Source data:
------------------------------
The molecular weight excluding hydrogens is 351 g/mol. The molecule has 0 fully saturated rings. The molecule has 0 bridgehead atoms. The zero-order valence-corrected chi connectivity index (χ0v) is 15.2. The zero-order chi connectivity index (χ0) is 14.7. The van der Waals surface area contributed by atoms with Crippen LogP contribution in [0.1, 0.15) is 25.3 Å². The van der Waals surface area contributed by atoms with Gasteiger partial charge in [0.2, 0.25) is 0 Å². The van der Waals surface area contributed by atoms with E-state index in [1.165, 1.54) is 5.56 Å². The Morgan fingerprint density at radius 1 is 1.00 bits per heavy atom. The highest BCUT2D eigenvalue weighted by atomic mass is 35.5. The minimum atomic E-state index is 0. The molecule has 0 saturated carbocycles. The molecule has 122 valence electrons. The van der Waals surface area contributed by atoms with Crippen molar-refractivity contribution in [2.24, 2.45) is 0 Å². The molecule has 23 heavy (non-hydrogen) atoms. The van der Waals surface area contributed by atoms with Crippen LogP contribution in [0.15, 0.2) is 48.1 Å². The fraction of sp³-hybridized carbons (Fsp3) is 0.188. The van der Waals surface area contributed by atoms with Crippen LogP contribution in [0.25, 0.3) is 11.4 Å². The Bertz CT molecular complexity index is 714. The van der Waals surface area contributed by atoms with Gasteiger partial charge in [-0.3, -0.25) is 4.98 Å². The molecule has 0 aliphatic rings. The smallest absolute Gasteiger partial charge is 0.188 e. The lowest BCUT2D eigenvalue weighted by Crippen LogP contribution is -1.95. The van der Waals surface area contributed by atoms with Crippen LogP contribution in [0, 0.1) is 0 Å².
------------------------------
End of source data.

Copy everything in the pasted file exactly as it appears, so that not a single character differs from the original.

The molecular weight excluding hydrogens is 351 g/mol. The molecule has 0 fully saturated rings. The molecule has 0 bridgehead atoms. The zero-order valence-corrected chi connectivity index (χ0v) is 15.2. The zero-order chi connectivity index (χ0) is 14.7. The van der Waals surface area contributed by atoms with Crippen LogP contribution in [0.1, 0.15) is 25.3 Å². The van der Waals surface area contributed by atoms with Gasteiger partial charge in [0.2, 0.25) is 0 Å². The van der Waals surface area contributed by atoms with E-state index in [1.165, 1.54) is 5.56 Å². The Morgan fingerprint density at radius 1 is 1.00 bits per heavy atom. The highest BCUT2D eigenvalue weighted by atomic mass is 35.5. The minimum atomic E-state index is 0. The molecule has 0 saturated carbocycles. The molecule has 122 valence electrons. The van der Waals surface area contributed by atoms with Crippen molar-refractivity contribution in [2.24, 2.45) is 0 Å². The molecule has 23 heavy (non-hydrogen) atoms. The van der Waals surface area contributed by atoms with Crippen LogP contribution in [0.15, 0.2) is 48.1 Å². The fraction of sp³-hybridized carbons (Fsp3) is 0.188. The van der Waals surface area contributed by atoms with Crippen LogP contribution in [0.25, 0.3) is 11.4 Å². The Bertz CT molecular complexity index is 714. The van der Waals surface area contributed by atoms with Gasteiger partial charge in [-0.3, -0.25) is 4.98 Å². The molecule has 0 aliphatic rings. The smallest absolute Gasteiger partial charge is 0.188 e. The lowest BCUT2D eigenvalue weighted by Crippen LogP contribution is -1.95. The van der Waals surface area contributed by atoms with Crippen LogP contribution in [0, 0.1) is 0 Å².